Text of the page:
AMD Forms A Tiger Team For Catalyst Improvements, Including Linux

Written by Michael Larabel in AMD on 13 May 2015 at 12:05 AM EDT. 56 Comments
I've found out from various people in the know that AMD has assembled a "tiger team" to tackle outstanding Catalyst driver issues. This tiger team isn't Linux specific, but Linux driver issues will be fully evaluated and tackled by this new group of driver specialists.

Instituted this year is a "tiger team" to provide elevated support for priority AMD customers. By definition, it's "a group of experts assigned to investigate and/or solve technical or systemic problems." This tiger team will try to resolve pressing issues to the Catalyst driver on both Windows and Linux in a more timely manner and with better answers for customers.

Before getting too excited, this tiger team appears to be primarily focused on AMD enterprise customers leveraging the Catalyst driver, but not the casual Linux gamer or enthusiast. For any change there, as has been the case for years, you're best off just expressing to the various AIB board partner that in fact you buy their products and you're using them on Linux.

Hopefully this tiger team will lead to measurable improvements to the AMD Catalyst Linux driver, especially as there's serious problems with their binary driver in modern OGL4 workloads -- while game related, examples like the Metro Redux games, Civilization: Beyond Earth, and BioShock Infinite.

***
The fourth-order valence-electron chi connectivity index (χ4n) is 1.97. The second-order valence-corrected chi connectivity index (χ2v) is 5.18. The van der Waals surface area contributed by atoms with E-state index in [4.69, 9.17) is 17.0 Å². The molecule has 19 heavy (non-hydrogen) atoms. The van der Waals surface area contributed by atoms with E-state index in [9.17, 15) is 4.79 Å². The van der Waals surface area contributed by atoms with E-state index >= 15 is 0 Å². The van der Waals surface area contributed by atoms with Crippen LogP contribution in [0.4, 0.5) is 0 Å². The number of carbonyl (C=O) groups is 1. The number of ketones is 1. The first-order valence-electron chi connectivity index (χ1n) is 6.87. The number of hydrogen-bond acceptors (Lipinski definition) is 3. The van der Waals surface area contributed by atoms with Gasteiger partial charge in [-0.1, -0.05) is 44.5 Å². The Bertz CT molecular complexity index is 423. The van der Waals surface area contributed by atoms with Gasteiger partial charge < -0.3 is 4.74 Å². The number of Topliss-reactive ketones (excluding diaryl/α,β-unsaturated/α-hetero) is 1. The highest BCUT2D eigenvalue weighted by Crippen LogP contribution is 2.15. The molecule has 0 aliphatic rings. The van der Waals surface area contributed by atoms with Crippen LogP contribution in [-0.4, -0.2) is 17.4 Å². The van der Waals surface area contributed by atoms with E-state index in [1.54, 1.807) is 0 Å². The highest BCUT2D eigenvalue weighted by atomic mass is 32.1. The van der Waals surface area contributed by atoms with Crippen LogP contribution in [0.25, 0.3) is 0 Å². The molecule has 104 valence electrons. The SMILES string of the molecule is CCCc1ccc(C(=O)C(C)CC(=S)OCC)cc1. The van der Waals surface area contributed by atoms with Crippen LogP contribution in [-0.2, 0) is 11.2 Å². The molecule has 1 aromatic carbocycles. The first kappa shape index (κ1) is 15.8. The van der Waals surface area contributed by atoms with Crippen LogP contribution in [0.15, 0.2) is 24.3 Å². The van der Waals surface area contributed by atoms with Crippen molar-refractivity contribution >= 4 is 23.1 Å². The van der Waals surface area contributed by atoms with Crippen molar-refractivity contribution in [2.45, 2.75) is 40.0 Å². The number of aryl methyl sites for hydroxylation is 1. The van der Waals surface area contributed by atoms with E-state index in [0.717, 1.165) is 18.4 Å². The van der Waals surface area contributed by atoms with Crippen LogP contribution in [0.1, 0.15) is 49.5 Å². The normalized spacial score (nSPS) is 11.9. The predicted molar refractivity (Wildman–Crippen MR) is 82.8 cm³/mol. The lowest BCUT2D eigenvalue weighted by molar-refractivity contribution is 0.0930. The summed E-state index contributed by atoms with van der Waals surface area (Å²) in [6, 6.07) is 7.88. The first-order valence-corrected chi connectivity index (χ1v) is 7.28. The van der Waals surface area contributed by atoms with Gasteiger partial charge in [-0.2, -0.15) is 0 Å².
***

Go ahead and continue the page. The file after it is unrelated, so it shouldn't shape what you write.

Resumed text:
Unfortunately I don't have any further details to share right now on who's making up this AMD Catalyst tiger team, but if I happen to hear any more details, I'll pass it along on Phoronix. Here's to hoping for some more exciting Catalyst Linux driver updates in 2015 as so far it's been quite lackluster on the closed-source driver side.
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Michael Larabel is the principal author of and founded the site in 2004 with a focus on enriching the Linux hardware experience. Michael has written more than 20,000 articles covering the state of Linux hardware support, Linux performance, graphics drivers, and other topics. Michael is also the lead developer of the Phoronix Test Suite, Phoromatic, and automated benchmarking software. He can be followed via Twitter, LinkedIn, or contacted via

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